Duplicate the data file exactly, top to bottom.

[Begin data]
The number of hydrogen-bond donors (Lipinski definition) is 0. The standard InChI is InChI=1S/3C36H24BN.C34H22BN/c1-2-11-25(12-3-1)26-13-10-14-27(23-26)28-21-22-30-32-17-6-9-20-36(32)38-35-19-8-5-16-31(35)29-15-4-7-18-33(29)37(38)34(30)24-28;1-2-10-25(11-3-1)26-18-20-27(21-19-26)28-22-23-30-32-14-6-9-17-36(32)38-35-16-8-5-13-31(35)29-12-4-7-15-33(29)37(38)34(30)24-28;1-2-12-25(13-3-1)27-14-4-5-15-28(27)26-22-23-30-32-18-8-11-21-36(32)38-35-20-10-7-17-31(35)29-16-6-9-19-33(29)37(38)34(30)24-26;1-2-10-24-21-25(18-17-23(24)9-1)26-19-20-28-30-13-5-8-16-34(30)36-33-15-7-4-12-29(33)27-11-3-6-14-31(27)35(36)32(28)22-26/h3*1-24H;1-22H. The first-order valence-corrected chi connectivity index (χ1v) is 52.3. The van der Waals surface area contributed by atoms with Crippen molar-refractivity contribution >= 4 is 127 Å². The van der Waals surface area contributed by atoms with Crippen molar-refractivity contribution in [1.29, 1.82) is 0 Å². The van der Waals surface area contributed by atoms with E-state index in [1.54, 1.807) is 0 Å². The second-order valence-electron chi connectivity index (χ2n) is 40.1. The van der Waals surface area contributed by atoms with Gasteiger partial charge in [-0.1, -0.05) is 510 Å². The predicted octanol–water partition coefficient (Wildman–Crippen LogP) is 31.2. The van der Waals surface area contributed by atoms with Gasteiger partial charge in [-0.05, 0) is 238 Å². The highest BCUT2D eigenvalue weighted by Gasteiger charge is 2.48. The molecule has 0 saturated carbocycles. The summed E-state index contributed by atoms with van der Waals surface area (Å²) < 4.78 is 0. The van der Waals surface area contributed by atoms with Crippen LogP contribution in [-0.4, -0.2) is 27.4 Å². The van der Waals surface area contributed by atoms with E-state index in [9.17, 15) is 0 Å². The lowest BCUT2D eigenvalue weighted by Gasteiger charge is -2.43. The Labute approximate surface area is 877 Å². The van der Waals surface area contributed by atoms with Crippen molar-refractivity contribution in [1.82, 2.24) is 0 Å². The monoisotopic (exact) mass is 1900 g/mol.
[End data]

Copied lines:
The number of hydrogen-bond donors (Lipinski definition) is 0. The standard InChI is InChI=1S/3C36H24BN.C34H22BN/c1-2-11-25(12-3-1)26-13-10-14-27(23-26)28-21-22-30-32-17-6-9-20-36(32)38-35-19-8-5-16-31(35)29-15-4-7-18-33(29)37(38)34(30)24-28;1-2-10-25(11-3-1)26-18-20-27(21-19-26)28-22-23-30-32-14-6-9-17-36(32)38-35-16-8-5-13-31(35)29-12-4-7-15-33(29)37(38)34(30)24-28;1-2-12-25(13-3-1)27-14-4-5-15-28(27)26-22-23-30-32-18-8-11-21-36(32)38-35-20-10-7-17-31(35)29-16-6-9-19-33(29)37(38)34(30)24-26;1-2-10-24-21-25(18-17-23(24)9-1)26-19-20-28-30-13-5-8-16-34(30)36-33-15-7-4-12-29(33)27-11-3-6-14-31(27)35(36)32(28)22-26/h3*1-24H;1-22H. The first-order valence-corrected chi connectivity index (χ1v) is 52.3. The van der Waals surface area contributed by atoms with Crippen molar-refractivity contribution >= 4 is 127 Å². The van der Waals surface area contributed by atoms with Crippen molar-refractivity contribution in [1.29, 1.82) is 0 Å². The van der Waals surface area contributed by atoms with E-state index in [1.54, 1.807) is 0 Å². The second-order valence-electron chi connectivity index (χ2n) is 40.1. The van der Waals surface area contributed by atoms with Gasteiger partial charge in [-0.1, -0.05) is 510 Å². The predicted octanol–water partition coefficient (Wildman–Crippen LogP) is 31.2. The van der Waals surface area contributed by atoms with Gasteiger partial charge in [-0.05, 0) is 238 Å². The highest BCUT2D eigenvalue weighted by Gasteiger charge is 2.48. The molecule has 0 saturated carbocycles. The summed E-state index contributed by atoms with van der Waals surface area (Å²) < 4.78 is 0. The van der Waals surface area contributed by atoms with Crippen LogP contribution in [-0.4, -0.2) is 27.4 Å². The van der Waals surface area contributed by atoms with E-state index in [9.17, 15) is 0 Å². The lowest BCUT2D eigenvalue weighted by Gasteiger charge is -2.43. The Labute approximate surface area is 877 Å². The van der Waals surface area contributed by atoms with Crippen molar-refractivity contribution in [1.82, 2.24) is 0 Å². The monoisotopic (exact) mass is 1900 g/mol.